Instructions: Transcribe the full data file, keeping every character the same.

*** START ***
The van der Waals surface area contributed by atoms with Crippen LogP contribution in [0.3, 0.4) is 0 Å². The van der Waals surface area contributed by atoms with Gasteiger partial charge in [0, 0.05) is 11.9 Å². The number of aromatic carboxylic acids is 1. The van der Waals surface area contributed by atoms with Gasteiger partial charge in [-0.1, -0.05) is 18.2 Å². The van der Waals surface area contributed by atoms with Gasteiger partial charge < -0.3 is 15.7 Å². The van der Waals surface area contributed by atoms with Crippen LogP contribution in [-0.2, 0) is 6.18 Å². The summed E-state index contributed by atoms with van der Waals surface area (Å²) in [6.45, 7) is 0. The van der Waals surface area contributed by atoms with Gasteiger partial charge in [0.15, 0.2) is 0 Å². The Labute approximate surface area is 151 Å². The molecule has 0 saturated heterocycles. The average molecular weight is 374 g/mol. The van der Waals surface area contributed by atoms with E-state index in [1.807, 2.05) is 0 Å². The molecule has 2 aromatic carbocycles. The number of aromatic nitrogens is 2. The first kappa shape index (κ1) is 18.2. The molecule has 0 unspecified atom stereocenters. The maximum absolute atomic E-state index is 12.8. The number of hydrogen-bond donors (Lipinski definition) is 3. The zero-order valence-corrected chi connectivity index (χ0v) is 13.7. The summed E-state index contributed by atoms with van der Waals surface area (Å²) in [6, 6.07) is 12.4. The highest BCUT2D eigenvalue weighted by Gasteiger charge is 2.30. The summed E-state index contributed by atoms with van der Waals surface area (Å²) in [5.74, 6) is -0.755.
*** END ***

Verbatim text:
The van der Waals surface area contributed by atoms with Crippen LogP contribution in [0.3, 0.4) is 0 Å². The van der Waals surface area contributed by atoms with Gasteiger partial charge in [0, 0.05) is 11.9 Å². The number of aromatic carboxylic acids is 1. The van der Waals surface area contributed by atoms with Gasteiger partial charge in [-0.1, -0.05) is 18.2 Å². The van der Waals surface area contributed by atoms with Gasteiger partial charge < -0.3 is 15.7 Å². The van der Waals surface area contributed by atoms with Crippen LogP contribution in [-0.2, 0) is 6.18 Å². The summed E-state index contributed by atoms with van der Waals surface area (Å²) in [6.45, 7) is 0. The van der Waals surface area contributed by atoms with Gasteiger partial charge in [0.15, 0.2) is 0 Å². The Labute approximate surface area is 151 Å². The molecule has 0 saturated heterocycles. The average molecular weight is 374 g/mol. The van der Waals surface area contributed by atoms with E-state index in [1.807, 2.05) is 0 Å². The molecule has 2 aromatic carbocycles. The number of aromatic nitrogens is 2. The first kappa shape index (κ1) is 18.2. The molecule has 0 unspecified atom stereocenters. The maximum absolute atomic E-state index is 12.8. The number of hydrogen-bond donors (Lipinski definition) is 3. The zero-order valence-corrected chi connectivity index (χ0v) is 13.7. The summed E-state index contributed by atoms with van der Waals surface area (Å²) in [6, 6.07) is 12.4. The highest BCUT2D eigenvalue weighted by Gasteiger charge is 2.30. The summed E-state index contributed by atoms with van der Waals surface area (Å²) in [5.74, 6) is -0.755.